HangEmHighIt was back in the days when every little boy in America owned a toy six-gun and our national character was formed in half-hour TV episodes featuring taciturn deadly loners who spent most of their lives riding horses from one dusty cowtown to another and never saw a problem that couldn’t be solved with a little high velocity lead-poisoning.

I was just five or six years old, with two older brothers. We watched all the TV Westerns.

But our favorite Western, mine and my brothers, was Gunsmoke, featuring James Arness as Marshal Matt Dillon.

Marshal Dillon’s signature in the teaser for every show was the shoot-out in the street– the fast-draw duel at high noon– something that probably never happened in the historical Old West.

When I was a kid, just like Marshal Dillon, each of us boys carried a six-shooter– a “Fanner Fifty,” so named because you could fan the hammer with your left hand while firing with your right, just like Marshal Dillon did on TV.

That day we were playing Rustler and Marshal. I was the rustler, and my brothers, Matt Dillon and his sidekick, had captured me red-handed on the open range, unstrapped my gunbelt, and, in the interests of frontier justice, were about to lynch me. They herded me at gunpoint into the backyard, where my mom had strung her clothesline between four metal posts concreted into the ground. One of them grabbed a picnic bench and set it under the pole.

My other brother unlooped the spare clothesline and fashioned a hangman’s noose (to this day I have no idea where he learned to tie one—surely not in Sister Marie Michael’s third grade class).  I stepped up onto the bench, manfully resigned to my fate. I was a dirty scoundrel, a rustling outlaw and a dry-gulcher, a tin-horn and a big galoot.

They looped the noose over my neck and tightened it.

At some level, I must have understood that it was a real rope knotted around my neck, that once I was flailing around, a couple of feet off the ground, it would strangle the life out of me, and my brothers would not be strong enough to lift my body high enough to save me. But it didn’t seem real, you know? The way the Fanner Fifties didn’t seem quite real. It was TV stuff. We knew the actors didn’t really die each week. Sometimes the same bad guy would show up episode after episode, each time playing a different part.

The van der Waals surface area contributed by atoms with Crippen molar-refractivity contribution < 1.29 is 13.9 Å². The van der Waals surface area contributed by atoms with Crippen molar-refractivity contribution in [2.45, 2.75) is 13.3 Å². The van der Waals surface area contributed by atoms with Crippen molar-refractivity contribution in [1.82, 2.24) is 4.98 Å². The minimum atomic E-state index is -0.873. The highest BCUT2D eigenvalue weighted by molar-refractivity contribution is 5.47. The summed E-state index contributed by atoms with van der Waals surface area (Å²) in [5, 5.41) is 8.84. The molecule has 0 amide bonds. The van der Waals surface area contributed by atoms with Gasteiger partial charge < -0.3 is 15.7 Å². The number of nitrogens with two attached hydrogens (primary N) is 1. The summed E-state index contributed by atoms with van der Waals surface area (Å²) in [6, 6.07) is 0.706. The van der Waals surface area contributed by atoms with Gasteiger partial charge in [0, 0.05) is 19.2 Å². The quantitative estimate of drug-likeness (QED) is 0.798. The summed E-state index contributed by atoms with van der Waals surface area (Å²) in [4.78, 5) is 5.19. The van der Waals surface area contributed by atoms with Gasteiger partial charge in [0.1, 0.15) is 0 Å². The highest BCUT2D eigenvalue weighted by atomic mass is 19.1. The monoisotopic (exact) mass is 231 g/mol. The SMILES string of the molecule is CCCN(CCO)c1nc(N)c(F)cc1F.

I stood on the picnic bench, the clothesline noose tightly knotted around my throat, and my brothers asked me if I had any last words. Just as they were about to kick over the bench and set me swinging, I heard a scream from next door– Mrs. Watson. We all froze in place. She came flying out her back door and ran to my side, quickly undid the rope and helped me down. “Don’t you boys know better than to hang your brother?” she asked, or words to that effect. Probably she was screeching incoherently, like my mother would have had she seen our little horse opera unfolding. I just remember she was angry and utterly unnerved, while we really didn’t see what all the fuss was about.

As one of my brothers explained, “It’s okay– it was my turn next.”

Philip Gerard is the author of three novels, four books of creative nonfiction, and numerous essays, short stories, and documentary scripts. His book of essays The Patron Saint of Dreams is forthcoming from Hub City Press in March 2012, and in Fall 2012 his long narrative River Run: Adventuring through History, Nature, and Politics Down the Cape Fear to the Sea will be published by UNC Press. He chairs the Department of Creative Writing at UNC Wilmington.


Photo by Maria Romasco-Moore